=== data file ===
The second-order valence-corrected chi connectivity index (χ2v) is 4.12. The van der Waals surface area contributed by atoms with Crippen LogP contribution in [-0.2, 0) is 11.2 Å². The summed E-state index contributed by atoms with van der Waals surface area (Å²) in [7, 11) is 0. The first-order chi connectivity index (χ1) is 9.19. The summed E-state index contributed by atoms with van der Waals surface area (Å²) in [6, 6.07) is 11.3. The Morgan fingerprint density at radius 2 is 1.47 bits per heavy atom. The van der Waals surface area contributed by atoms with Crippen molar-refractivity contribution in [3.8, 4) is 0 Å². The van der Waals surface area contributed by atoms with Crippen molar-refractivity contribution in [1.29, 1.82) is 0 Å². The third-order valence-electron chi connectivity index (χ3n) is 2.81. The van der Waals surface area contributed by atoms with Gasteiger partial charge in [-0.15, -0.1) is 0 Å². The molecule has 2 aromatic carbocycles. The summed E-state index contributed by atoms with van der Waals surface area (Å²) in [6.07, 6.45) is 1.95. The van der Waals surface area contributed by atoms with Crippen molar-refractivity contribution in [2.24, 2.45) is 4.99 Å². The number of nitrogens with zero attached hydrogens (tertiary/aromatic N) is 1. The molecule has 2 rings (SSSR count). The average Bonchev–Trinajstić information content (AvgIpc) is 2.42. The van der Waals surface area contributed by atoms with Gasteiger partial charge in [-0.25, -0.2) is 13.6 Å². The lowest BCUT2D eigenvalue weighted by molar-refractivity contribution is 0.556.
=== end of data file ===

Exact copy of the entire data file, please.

The second-order valence-corrected chi connectivity index (χ2v) is 4.12. The van der Waals surface area contributed by atoms with Crippen LogP contribution in [-0.2, 0) is 11.2 Å². The summed E-state index contributed by atoms with van der Waals surface area (Å²) in [7, 11) is 0. The first-order chi connectivity index (χ1) is 9.19. The summed E-state index contributed by atoms with van der Waals surface area (Å²) in [6, 6.07) is 11.3. The Morgan fingerprint density at radius 2 is 1.47 bits per heavy atom. The van der Waals surface area contributed by atoms with Crippen molar-refractivity contribution in [3.8, 4) is 0 Å². The van der Waals surface area contributed by atoms with Crippen molar-refractivity contribution in [1.29, 1.82) is 0 Å². The third-order valence-electron chi connectivity index (χ3n) is 2.81. The van der Waals surface area contributed by atoms with Gasteiger partial charge in [-0.15, -0.1) is 0 Å². The molecule has 2 aromatic carbocycles. The summed E-state index contributed by atoms with van der Waals surface area (Å²) in [6.07, 6.45) is 1.95. The van der Waals surface area contributed by atoms with Crippen molar-refractivity contribution in [2.24, 2.45) is 4.99 Å². The number of nitrogens with zero attached hydrogens (tertiary/aromatic N) is 1. The molecule has 2 rings (SSSR count). The average Bonchev–Trinajstić information content (AvgIpc) is 2.42. The van der Waals surface area contributed by atoms with Gasteiger partial charge in [-0.25, -0.2) is 13.6 Å². The lowest BCUT2D eigenvalue weighted by molar-refractivity contribution is 0.556.